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February 6, 2016

United States

California—New Wave’s Artificial Shrimp, a Review

 

Ariel Schwartz, a writer for TECH INSIDER, a digital publication focused on tech, science, innovation and culture, writes: “After trying a lab-made ‘shrimp’ made of plant proteins and algae, I’d consider giving it up the real thing.  Maybe others will too.”

 

“The shrimp I ate came from New Wave Foods, a startup that just graduated from biotech startup accelerator IndieBio [a startup accelerator which focuses on entrepreneurs building technologies in or around the field of Biotech].  When I first met New Wave’s founders in the fall of 2015, they had been working for eight weeks at IndieBio’s San Francisco lab.”

 

“In early February, I finally tried a breaded version of New Wave’s shrimp.  Here’s what it looked like”:

 

   

 

“It was a little hard to judge the taste because of the breading, but the texture was almost perfect.  The lab-made shrimp had that springiness and mixture of crunch and chew that you’d expect from the real thing.  I could see myself replacing real shrimp with this in some situations.  Whether it could replace shrimp all the time depends on how the product tastes without the breading.”

 

“It’s hard to say at this point whether New Wave can move beyond the niche market of vegetarians and environmentalists and onto grocery store shelves next to real shrimp, where the company aspires to be.  But having a quality product is a good start.”

 

The New Wave team—made up of marine conservationist Dominique Barnes and materials scientist Michelle Wolf—is attempting to create a plant-based shrimp resembling the real thing in time for IndieBio’s demo day, just a few months away.  “We analyzed shrimp on a molecular level to figure out the components.  ...Our ultimate goal is to get to the cocktail shrimp level,” says Barnes.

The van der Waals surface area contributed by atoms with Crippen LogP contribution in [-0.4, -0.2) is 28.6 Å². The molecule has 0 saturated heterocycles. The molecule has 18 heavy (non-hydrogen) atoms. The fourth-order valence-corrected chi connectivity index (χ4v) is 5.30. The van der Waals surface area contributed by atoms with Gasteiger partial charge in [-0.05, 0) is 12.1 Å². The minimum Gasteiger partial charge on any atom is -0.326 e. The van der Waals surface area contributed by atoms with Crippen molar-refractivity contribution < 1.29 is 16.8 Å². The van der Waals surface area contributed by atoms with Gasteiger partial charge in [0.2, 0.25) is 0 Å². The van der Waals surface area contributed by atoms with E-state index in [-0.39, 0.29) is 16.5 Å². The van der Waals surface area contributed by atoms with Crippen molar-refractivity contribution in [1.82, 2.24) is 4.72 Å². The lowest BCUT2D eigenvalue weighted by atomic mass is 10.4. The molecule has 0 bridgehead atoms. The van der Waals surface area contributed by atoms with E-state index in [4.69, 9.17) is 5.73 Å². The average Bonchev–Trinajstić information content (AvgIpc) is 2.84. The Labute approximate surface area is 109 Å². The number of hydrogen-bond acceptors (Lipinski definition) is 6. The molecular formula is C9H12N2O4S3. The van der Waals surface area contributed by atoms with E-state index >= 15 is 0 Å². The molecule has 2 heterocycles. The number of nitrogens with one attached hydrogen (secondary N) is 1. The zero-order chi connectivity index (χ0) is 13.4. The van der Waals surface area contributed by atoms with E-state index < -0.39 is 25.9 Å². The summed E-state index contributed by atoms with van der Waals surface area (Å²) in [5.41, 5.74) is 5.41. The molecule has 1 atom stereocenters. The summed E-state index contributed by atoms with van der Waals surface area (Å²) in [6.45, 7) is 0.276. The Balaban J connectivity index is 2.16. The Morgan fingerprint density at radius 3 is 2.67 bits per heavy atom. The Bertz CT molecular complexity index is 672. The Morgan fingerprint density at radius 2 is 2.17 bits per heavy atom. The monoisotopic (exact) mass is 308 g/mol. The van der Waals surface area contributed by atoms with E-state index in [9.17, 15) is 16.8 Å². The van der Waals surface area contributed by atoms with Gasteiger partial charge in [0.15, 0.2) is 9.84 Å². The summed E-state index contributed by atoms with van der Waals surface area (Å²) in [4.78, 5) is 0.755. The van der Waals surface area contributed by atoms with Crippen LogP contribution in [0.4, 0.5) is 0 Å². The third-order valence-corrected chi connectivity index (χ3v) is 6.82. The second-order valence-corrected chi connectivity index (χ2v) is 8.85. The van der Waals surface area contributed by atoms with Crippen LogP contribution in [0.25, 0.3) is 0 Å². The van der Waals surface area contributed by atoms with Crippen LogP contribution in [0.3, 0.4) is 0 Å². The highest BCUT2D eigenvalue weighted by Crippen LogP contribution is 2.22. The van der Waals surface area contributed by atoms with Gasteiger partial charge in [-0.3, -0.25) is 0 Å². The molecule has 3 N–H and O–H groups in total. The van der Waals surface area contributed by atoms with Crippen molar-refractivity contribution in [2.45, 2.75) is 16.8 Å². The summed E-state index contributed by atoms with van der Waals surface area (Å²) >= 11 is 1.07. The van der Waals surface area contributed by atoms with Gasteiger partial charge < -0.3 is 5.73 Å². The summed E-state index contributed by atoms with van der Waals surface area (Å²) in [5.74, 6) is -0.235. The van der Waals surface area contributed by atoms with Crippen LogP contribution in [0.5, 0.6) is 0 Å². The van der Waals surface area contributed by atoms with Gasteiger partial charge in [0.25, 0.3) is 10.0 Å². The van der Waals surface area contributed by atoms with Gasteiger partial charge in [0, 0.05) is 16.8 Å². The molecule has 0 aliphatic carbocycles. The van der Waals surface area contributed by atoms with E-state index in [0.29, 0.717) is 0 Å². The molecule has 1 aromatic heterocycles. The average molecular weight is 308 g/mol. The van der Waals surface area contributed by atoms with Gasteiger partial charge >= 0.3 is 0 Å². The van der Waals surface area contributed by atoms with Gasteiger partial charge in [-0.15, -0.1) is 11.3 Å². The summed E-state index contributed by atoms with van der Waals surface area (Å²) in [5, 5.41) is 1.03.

Already, New Wave has a 200-pound order for the product from Google, which is trying to cut down on real shrimp in its cafeterias.  The startup is also working with a kosher sushi company in San Francisco.  Barnes says the New Wave shrimp will be cost-competitive with both real shrimp and other vegan alternatives.

 

Information: Dominique Barnes and Michelle Wolf, New Wave Foods, 485 Jessie Street, San Francisco, California 94610, USA (phone 1-925-360-8386, email mail@florianradke.net, webpage http://www.newwavefoods.com/#about).

 

Source: Tech Insider.  I Tried ‘Shrimp’ Made in a Lab — and Now I’d Consider Ditching the Real Thing.  Ariel Schwartz.  February 5, 2016.

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